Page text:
Mr Ian A Rees
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During the course of your employment as a Biomedical Scientist at Birmingham Heartlands Hospital from April 2005 to 22 March 2016:
1. On 3 June 2015,
a. you inappropriately activated the stop button on an Abbott Hot Cell Analyser to top up reagents;
b. You did not follow the cuvette wash procedure once the stop had been activated;
2. The matters set out in paragraph 1 constitute misconduct and/or lack of competence.
3. By reason of your misconduct and/or lack of competence your fitness to practise is impaired
Proof of Service
1. Notice of today’s hearing was sent by post to the Registrant on 5 March 2018 to his registered address. Good service of a hearing notice may be effected by post. The Panel was satisfied that proper notice of the hearing has been given to the Registrant.
Proceeding in the absence of the Registrant
2. The Registrant did not attend the hearing but his Counsel, Mr Strobl, attended on his behalf. On 26 March 2018 the Registrant sent an email to the HCPTS to say that he would not be attending the hearing because he had a medical appointment and that his “legal team” would be representing him at the hearing. There is a statutory obligation to hold review hearings such as these within time limits. This order has to be reviewed by 9 May 2018. The Panel was satisfied that it was appropriate to proceed, given the attendance of Mr Strobl.
3. The Registrant is a Biomedical Scientist. He attended the hearing in April 2017. The events that led to the finding of impairment occurred on 3 June 2015. The particulars of the Allegation above show the nature of the Registrant’s failings.
4. The Panel sitting in April 2017 (“the original Panel”) noted that:
(i) with regard to Particular 1 a) that the Registrant had made a decision to press the stop button because he believed that it would save time;
(ii) with regard to Particular 1 b) the Registrant maintained that he completely forgot about this requirement when he was required to carry out another urgent task. He then did not remember that the cuvette wash had not been carried out until the next morning when a colleague asked him about pressing the stop button.
5. In making its decision in April 2017 the original Panel identified certain mitigating and aggravating features:
• the Registrant’s full engagement in the HCPTS process;
• the Registrant’s admission of the facts, admission of misconduct, and expression of remorse;
• an isolated incident;
• the Registrant’s otherwise unblemished career;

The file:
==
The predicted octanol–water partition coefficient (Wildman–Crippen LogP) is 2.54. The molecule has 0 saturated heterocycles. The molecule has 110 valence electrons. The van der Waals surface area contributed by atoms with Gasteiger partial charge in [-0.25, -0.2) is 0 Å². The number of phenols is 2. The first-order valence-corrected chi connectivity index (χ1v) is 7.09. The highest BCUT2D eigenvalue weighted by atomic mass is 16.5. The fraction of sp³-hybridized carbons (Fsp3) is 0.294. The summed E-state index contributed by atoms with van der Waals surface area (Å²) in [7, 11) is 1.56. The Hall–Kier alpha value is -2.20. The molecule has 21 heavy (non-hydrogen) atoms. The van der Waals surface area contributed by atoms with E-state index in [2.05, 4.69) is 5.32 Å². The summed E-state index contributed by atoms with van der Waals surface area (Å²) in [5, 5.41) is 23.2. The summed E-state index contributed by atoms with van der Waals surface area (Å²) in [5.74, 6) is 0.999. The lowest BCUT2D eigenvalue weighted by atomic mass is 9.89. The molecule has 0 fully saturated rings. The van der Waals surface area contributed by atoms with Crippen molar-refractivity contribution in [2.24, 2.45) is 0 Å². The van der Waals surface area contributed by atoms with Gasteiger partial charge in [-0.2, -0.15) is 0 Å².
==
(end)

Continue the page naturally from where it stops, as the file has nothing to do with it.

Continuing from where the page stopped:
• two positive testimonials.
• the Registrant’s limited insight;
• the limited breadth of the Registrant’s reflection;
• the lack of remedial action;
• the potential for repetition.
6. The original Panel had been told that the Registrant’s line manager wished to continue to support the Registrant in remaining in employment if that was practicable. The original Panel formed the view that: “A condition which required the Registrant to make arrangements for a workplace supervisor to oversee the preparation of a Personal Development Plan was likely to be workable” and the original Panel noted that “The Registrant confirmed that he was willing to comply with conditions of practice”.
7. The Conditions of Practice imposed were:
1. You must place yourself and remain under the supervision of a workplace supervisor registered by the HCPC and supply details of your supervisor to the HCPC within one month of the Operative Date.
2. You must work with your supervisor to formulate a Personal Development Plan designed to address the deficiencies in the following areas of your practice:
• adherence to SOPs;
• improving time management skills;
• dealing with stressful workloads.
3. Within three months of the Operative Date you must forward a copy of your Personal Development Plan to the HCPC.
4. Within your PDP you must:
a) write a written plan demonstrating how you intend to approach, address and prioritise in future situations when you are faced with risks arising from competing workplace demands and pressures;
b) write a reflective piece considering the Panel’s findings and demonstrating understanding of the importance of adhering to SOPs and forward a copy of the reflective piece to the HCPC as evidence of its completion; and
c) satisfactorily complete a stress management course and a time management course and forward a copy of your results and/or evidence of completion of the courses to the HCPC.
5. You must meet with your supervisor on a minimum three monthly basis to consider your progress towards achieving the aims set out in your Personal Development Plan.
6. You must allow your supervisor to provide information to the HCPC about your progress towards achieving the aims set out in your Personal Development Plan.
7. You must promptly inform the HCPC if you cease to be employed by your current employer or take up any other or further employment.
8. You must promptly inform the HCPC of any disciplinary proceedings taken against you by your employer.
9. You must inform the following parties that your registration is subject to these conditions:
a) any organisation or person employing or contracting with you to undertake professional work;
b) any agency you are registered with or apply to be registered with (at the time of application); and
c) any prospective employer (at the time of your application).
10. You will be responsible for meeting any and all costs associated with these conditions.
8. The original panel expressed the opinion that a review Panel may be assisted by “testimonials providing an update to the review Panel on the Registrant’s work over the 12 month period covered by the Order”.
9. On 8 June 2017 the Registrant emailed to the HCPTS to give the name of the person (“SN”) who would act as his workplace supervisor and to say that the “schedule” would be forwarded to the HCPTS “at a later date”.